Recently, I had the privilege of interacting with one of our young parents who has been living at the Days Inn overflow shelter for the past nine months. She is struggling to manage her mental health issues while getting to work, shuttling her two children to child care, and pursuing a medical assistant certification. With the help of the community, Playtime was able to provide some aid—we delivered diapers, snacks, learning toys, and more. Because she’d had little interaction with her shelter caseworker, we provided several emergency referrals and advocated for her to get the mini-fridge in her room fixed. Plus we gave her a ride-share gift card so she could get her infant and toddler to their doctor’s appointments.
She was so grateful for our ability to provide this concrete assistance to meet her immediate needs. “Playtime really gets the job done,” she said. “I wish there were more people like you [all] in this world.”
This young mom is working so hard to juggle it all. It’s an honor to have community support that allows us to give her a few less things to worry about so she can focus on giving her children a good summer despite her circumstances.
For Playtime families, poverty and isolation continue to limit their options for accessing safe outlets for summer fun. As our new Deputy Director spearheads plans to re-open Playtime, we are committed to doing all we can in the meantime to help families create positive, playful memories this summer.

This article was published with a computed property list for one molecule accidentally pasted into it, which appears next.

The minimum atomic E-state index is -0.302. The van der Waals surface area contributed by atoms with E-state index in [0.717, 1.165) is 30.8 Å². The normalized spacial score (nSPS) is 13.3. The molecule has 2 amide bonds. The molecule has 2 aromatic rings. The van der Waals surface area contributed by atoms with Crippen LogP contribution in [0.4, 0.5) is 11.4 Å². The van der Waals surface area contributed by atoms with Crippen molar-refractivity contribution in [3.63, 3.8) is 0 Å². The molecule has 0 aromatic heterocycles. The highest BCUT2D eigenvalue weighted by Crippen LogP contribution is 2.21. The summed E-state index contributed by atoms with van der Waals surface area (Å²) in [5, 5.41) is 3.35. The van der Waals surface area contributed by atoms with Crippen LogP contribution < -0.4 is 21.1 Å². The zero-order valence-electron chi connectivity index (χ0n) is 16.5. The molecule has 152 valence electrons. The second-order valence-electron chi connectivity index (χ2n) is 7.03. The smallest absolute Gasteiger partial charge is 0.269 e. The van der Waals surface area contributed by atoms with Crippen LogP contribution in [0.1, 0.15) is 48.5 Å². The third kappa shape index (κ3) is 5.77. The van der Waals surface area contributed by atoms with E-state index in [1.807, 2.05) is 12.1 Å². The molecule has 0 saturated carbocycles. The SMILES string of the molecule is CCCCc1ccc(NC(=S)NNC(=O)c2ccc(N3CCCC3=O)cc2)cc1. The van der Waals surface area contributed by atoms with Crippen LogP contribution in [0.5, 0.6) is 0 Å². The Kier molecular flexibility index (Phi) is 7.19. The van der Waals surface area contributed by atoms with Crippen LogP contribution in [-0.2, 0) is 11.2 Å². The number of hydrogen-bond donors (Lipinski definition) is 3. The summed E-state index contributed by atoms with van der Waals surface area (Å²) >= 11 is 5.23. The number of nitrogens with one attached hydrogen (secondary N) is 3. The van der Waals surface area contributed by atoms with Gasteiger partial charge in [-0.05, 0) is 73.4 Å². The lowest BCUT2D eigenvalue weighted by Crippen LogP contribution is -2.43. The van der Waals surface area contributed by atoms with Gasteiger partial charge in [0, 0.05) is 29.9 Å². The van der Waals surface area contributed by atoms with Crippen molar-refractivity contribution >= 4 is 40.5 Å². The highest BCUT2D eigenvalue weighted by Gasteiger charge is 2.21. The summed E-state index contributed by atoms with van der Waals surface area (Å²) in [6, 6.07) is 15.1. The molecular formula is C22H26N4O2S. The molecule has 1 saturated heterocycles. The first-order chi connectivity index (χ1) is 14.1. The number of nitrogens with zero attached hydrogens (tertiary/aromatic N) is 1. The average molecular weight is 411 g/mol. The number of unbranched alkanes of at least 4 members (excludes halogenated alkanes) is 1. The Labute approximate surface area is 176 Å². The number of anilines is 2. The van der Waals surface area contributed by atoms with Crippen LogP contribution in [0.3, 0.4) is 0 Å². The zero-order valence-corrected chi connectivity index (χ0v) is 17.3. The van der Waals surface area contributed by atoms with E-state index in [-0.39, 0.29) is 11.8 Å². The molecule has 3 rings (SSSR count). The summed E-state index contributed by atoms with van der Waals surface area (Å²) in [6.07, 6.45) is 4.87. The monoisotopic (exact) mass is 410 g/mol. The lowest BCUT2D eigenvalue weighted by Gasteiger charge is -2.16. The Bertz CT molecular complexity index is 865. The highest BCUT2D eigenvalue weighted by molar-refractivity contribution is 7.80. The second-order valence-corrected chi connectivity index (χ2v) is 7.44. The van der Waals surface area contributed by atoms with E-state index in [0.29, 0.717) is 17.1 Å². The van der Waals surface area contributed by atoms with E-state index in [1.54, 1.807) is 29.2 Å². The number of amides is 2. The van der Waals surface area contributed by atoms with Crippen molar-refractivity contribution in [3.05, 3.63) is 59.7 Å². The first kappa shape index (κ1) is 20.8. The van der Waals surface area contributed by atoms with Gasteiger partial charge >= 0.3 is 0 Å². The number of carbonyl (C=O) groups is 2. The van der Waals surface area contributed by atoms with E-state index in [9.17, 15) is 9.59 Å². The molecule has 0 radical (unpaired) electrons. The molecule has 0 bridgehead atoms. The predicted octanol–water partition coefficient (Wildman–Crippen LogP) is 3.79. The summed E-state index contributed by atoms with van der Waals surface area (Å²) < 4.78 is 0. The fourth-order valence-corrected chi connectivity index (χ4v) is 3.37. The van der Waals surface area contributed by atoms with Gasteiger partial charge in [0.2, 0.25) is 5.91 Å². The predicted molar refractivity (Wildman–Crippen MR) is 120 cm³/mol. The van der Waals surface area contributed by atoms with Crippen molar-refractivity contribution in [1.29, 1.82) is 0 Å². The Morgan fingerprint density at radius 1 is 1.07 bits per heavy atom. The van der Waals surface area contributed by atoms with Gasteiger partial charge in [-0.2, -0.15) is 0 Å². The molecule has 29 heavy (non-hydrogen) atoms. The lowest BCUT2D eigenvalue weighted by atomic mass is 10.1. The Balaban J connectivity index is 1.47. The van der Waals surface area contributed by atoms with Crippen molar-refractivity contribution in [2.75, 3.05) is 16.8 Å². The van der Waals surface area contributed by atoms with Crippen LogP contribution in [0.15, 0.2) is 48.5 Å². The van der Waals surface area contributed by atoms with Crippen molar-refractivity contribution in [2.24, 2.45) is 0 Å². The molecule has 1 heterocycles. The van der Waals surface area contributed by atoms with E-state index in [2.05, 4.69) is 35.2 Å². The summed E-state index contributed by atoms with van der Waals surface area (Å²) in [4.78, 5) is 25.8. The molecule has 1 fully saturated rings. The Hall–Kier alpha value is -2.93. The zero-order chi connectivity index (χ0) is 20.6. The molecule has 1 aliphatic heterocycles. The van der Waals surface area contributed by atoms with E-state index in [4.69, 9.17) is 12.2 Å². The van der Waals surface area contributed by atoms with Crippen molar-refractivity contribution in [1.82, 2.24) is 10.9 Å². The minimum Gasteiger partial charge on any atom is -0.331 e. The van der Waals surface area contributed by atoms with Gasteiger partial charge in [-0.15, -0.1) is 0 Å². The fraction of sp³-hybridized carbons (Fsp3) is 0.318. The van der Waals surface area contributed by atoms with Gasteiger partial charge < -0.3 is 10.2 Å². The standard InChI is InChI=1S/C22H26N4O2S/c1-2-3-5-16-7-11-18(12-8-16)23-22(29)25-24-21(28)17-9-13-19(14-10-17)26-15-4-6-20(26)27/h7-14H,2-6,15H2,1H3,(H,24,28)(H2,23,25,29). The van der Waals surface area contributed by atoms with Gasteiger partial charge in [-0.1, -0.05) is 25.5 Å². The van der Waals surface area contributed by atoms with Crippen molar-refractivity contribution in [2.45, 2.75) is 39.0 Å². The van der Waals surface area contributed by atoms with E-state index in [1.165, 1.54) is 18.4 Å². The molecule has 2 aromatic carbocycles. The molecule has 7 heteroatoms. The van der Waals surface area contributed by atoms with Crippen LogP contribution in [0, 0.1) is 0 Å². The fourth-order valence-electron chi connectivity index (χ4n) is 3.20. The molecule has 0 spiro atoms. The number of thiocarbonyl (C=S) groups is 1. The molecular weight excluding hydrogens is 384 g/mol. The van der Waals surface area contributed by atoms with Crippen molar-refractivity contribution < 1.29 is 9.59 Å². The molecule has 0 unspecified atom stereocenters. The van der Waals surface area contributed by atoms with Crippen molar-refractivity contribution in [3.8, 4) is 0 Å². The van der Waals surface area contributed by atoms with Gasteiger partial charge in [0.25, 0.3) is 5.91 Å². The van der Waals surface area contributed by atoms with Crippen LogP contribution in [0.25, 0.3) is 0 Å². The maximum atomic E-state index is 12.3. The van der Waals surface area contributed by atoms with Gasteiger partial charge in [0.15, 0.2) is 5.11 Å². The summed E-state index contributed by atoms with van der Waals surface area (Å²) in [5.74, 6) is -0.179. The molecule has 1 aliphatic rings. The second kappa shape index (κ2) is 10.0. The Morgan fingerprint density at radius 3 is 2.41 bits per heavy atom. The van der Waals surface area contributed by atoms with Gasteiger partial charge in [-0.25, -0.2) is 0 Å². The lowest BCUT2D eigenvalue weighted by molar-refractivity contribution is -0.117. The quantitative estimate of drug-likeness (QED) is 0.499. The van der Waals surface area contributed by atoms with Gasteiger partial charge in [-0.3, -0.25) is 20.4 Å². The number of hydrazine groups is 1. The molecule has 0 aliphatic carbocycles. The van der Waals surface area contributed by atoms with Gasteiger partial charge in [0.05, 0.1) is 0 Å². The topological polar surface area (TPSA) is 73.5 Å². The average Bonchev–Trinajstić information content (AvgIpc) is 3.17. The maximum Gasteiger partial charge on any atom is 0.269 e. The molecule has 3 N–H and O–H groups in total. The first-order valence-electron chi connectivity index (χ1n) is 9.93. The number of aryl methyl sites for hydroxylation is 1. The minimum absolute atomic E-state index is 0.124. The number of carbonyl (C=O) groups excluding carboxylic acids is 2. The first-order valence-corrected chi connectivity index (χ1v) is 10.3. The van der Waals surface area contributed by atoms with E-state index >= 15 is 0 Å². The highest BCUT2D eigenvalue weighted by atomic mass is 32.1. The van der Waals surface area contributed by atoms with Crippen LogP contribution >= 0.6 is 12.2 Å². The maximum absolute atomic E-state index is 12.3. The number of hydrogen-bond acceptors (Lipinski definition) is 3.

Our regular shipment of Playtime to Go kits continues to be a big hit, according to feedback from parents and shelter partners. One shelter partner said: “The kits are extremely helpful! As are the connections to things like a steady supply of groceries. Combined, these things help people understand they are not alone and there is a broader network of people supporting them.”
“We have loved the support Playtime has been able to provide during this time,” said another shelter partner. “I think the virtual content is really great. The emergency resources and gift cards have been extremely helpful, particularly for our undocumented parents, who do not receive government assistance and many of whom work in hospitality/restaurants and are no longer able to work during this time.”
Recently, Playtime delivered emergency supplies to several parents who have been quarantined after testing positive for COVID-19, including a mother of a newborn at one of our partner domestic violence shelters.
This is why we must continue to innovate, to advocate, and meet concrete needs so families get the resources they need and more children can play despite the stress of homelessness, COVID-19, and ongoing racial injustice.
This month, we’re piloting live Zoom Playtime sessions to give volunteers, staff, and children the chance to connect and engage in activities together in real time. And we have partnered with several organizations to bring even more play activities to children this summer, including KiWiCo, which creates STEM packs for children to build their own toys; Nick’s Legos, which provides Lego-building games; and Capitol Hill Arts Workshop, which is connecting our families with art kits. We also plan to have virtual field trips with Urban Beets and the Smithsonian.
It’s summertime and the living is not so easy for families experiencing homelessness in our community. But with your ongoing support, we will ensure Playtime is always there for children, no matter what.